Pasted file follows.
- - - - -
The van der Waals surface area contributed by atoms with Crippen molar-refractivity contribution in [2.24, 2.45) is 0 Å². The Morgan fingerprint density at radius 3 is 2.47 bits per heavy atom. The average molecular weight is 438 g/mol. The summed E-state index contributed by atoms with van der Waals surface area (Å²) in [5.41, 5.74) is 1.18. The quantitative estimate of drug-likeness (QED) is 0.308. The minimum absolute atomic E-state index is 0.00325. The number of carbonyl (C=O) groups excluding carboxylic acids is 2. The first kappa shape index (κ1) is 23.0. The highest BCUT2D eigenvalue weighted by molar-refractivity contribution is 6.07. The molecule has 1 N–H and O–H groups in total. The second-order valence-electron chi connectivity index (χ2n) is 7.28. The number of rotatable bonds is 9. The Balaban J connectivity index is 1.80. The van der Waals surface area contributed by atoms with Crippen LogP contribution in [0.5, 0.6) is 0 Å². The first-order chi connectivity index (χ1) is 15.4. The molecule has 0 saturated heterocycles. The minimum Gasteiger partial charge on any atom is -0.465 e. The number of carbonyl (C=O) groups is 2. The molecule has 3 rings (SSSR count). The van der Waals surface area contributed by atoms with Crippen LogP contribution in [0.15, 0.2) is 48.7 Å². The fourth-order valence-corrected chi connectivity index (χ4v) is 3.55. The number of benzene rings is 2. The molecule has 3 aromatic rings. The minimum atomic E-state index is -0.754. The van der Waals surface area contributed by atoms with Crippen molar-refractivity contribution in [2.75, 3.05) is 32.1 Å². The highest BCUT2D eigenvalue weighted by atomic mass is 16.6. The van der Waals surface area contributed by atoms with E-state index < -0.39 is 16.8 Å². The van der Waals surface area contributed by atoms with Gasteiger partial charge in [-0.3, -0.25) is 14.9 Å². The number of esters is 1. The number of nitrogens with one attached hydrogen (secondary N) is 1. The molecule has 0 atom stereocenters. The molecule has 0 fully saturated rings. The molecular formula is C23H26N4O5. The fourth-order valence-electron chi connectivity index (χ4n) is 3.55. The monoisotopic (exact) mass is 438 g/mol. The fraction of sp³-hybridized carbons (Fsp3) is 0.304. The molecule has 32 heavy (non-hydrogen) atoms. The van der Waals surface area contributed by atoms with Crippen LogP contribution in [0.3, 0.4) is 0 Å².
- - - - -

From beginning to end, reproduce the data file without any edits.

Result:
The van der Waals surface area contributed by atoms with Crippen molar-refractivity contribution in [2.24, 2.45) is 0 Å². The Morgan fingerprint density at radius 3 is 2.47 bits per heavy atom. The average molecular weight is 438 g/mol. The summed E-state index contributed by atoms with van der Waals surface area (Å²) in [5.41, 5.74) is 1.18. The quantitative estimate of drug-likeness (QED) is 0.308. The minimum absolute atomic E-state index is 0.00325. The number of carbonyl (C=O) groups excluding carboxylic acids is 2. The first kappa shape index (κ1) is 23.0. The highest BCUT2D eigenvalue weighted by molar-refractivity contribution is 6.07. The molecule has 1 N–H and O–H groups in total. The second-order valence-electron chi connectivity index (χ2n) is 7.28. The number of rotatable bonds is 9. The Balaban J connectivity index is 1.80. The van der Waals surface area contributed by atoms with Crippen LogP contribution in [0.5, 0.6) is 0 Å². The first-order chi connectivity index (χ1) is 15.4. The molecule has 0 saturated heterocycles. The minimum Gasteiger partial charge on any atom is -0.465 e. The number of carbonyl (C=O) groups is 2. The molecule has 3 rings (SSSR count). The van der Waals surface area contributed by atoms with Crippen LogP contribution in [0.15, 0.2) is 48.7 Å². The fourth-order valence-corrected chi connectivity index (χ4v) is 3.55. The number of benzene rings is 2. The molecule has 3 aromatic rings. The minimum atomic E-state index is -0.754. The van der Waals surface area contributed by atoms with Crippen molar-refractivity contribution in [2.75, 3.05) is 32.1 Å². The highest BCUT2D eigenvalue weighted by atomic mass is 16.6. The van der Waals surface area contributed by atoms with E-state index < -0.39 is 16.8 Å². The van der Waals surface area contributed by atoms with Gasteiger partial charge in [-0.3, -0.25) is 14.9 Å². The number of esters is 1. The number of nitrogens with one attached hydrogen (secondary N) is 1. The molecule has 0 atom stereocenters. The molecule has 0 fully saturated rings. The molecular formula is C23H26N4O5. The fourth-order valence-electron chi connectivity index (χ4n) is 3.55. The monoisotopic (exact) mass is 438 g/mol. The fraction of sp³-hybridized carbons (Fsp3) is 0.304. The molecule has 32 heavy (non-hydrogen) atoms. The van der Waals surface area contributed by atoms with Crippen LogP contribution in [0.3, 0.4) is 0 Å².